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THE DAILY MACRO BRIEF: A wave of optimism on Brexit

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10/16/2019 | 10:05am EST

Equity markets closed Tuesday's session up, helped by the first quarterly results in the United States, particularly on the large bank stocks side. Despite the increasing number of contradictory economic signals, investors have clearly taken the side of the glass being half full. The downward revision of the IMF's macroeconomic forecasts or the absence of any real trade progress between the United States and China did not weigh heavily in yesterday's balance against the reassuring results of American companies and a wave of optimism about the outcome of the Brexit.

Corporate results will continue to set the pace for the session with new American financial heavyweights (Bank of America, US Bancorp, PNC Financial, Bank of New York Mellon...), the European champion of semiconductor production machines ASML or the British Segro and Asos.

But all this remains very fragile, as the headlines of the night prove: the beautiful Sino-American facade is being undermined yet again after the US House of Representatives voted for a text supporting the anti-establishment movement in Hong Kong. Beijing has already threatened to react. If the text is adopted, “it wouldn't only harm China's interest in China-U. S. relations, but would also seriously damage U.S. interests", said Aft a spokesman for China’s foreign ministry. He added that China "will definitely take strong countermeasures in response to the wrong decisions by the U.S. side to defend its sovereignty, security and development interests."

In London, Irish Unionists have spoiled the enthusiasm by stating that there is still some way to go before an agreement is reached, although there was further positive signals from the EU/UK negotiations. The negotiations are far from over, but a legal text will be presented this morning to the national delegations. In response, the pound jumped to $1.2790, a 4-month high. However, caution must be exercised if an agreement is reached, as it will have to be presented to the British Parliament. Boris Johnson knows the importance of having the support of the DUP (Irish Unionist Party) as well as members of the British Conservative Party, in order to avoid the same rebuke that Theresa May faced a few months earlier.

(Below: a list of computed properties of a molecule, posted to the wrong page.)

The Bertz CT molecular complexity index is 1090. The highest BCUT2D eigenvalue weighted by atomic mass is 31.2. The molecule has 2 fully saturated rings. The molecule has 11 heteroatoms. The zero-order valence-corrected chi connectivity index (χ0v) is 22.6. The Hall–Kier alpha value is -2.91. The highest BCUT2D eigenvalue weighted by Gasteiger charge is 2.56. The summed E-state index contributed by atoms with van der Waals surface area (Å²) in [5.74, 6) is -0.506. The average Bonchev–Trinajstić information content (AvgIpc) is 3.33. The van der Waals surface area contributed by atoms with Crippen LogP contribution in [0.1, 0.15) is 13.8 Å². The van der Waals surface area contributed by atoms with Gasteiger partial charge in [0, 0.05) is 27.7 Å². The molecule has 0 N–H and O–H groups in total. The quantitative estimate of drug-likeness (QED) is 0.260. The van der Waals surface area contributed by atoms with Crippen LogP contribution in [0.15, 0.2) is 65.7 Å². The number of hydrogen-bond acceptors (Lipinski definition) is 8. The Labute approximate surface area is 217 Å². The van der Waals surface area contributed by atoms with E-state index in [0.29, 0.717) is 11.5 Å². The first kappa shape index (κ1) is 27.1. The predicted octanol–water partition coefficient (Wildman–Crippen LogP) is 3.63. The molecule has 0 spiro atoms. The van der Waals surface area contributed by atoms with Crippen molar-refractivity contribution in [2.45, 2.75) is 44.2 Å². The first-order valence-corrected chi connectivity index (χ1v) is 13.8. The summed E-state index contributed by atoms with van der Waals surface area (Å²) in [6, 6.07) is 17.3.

Strange turnaround in China. Beijing had previously declared that cryptocurrencies were an instrument in the service of criminal activities. However, the country is expected to launch its own virtual currency, which will be combined with electronic payment methods such as WeChat or Alipay. No timetable has been specified, but some speculation remains around 11 November. Facebook's Libra seems to be stirring up the whole world, even Paris is (for the moment) opposed to the development of the virtual currency of the American giant on European soil. To be continued.

The Dutch central bank calls on banks to arm themselves. DNB has asked its country's commercial banks to raise €3 billion in additional equity capital. The authority believes that banks underestimate the risk associated with mortgage lending in the event of a fall in house prices (a mechanism that has already caused havoc in 2007).

5th consecutive reduction in growth forecasts by the IMF. The organization reports a general slowdown in the world's largest economies, partly due to trade tensions. The world economy is expected to grow by 3% in 2019 (the figure was 3.2% in July). The growth rate for 2020 has also been revised downwards, with risks seeming to dominate the outlook.


Romain Fournier
© MarketScreener.com 2019
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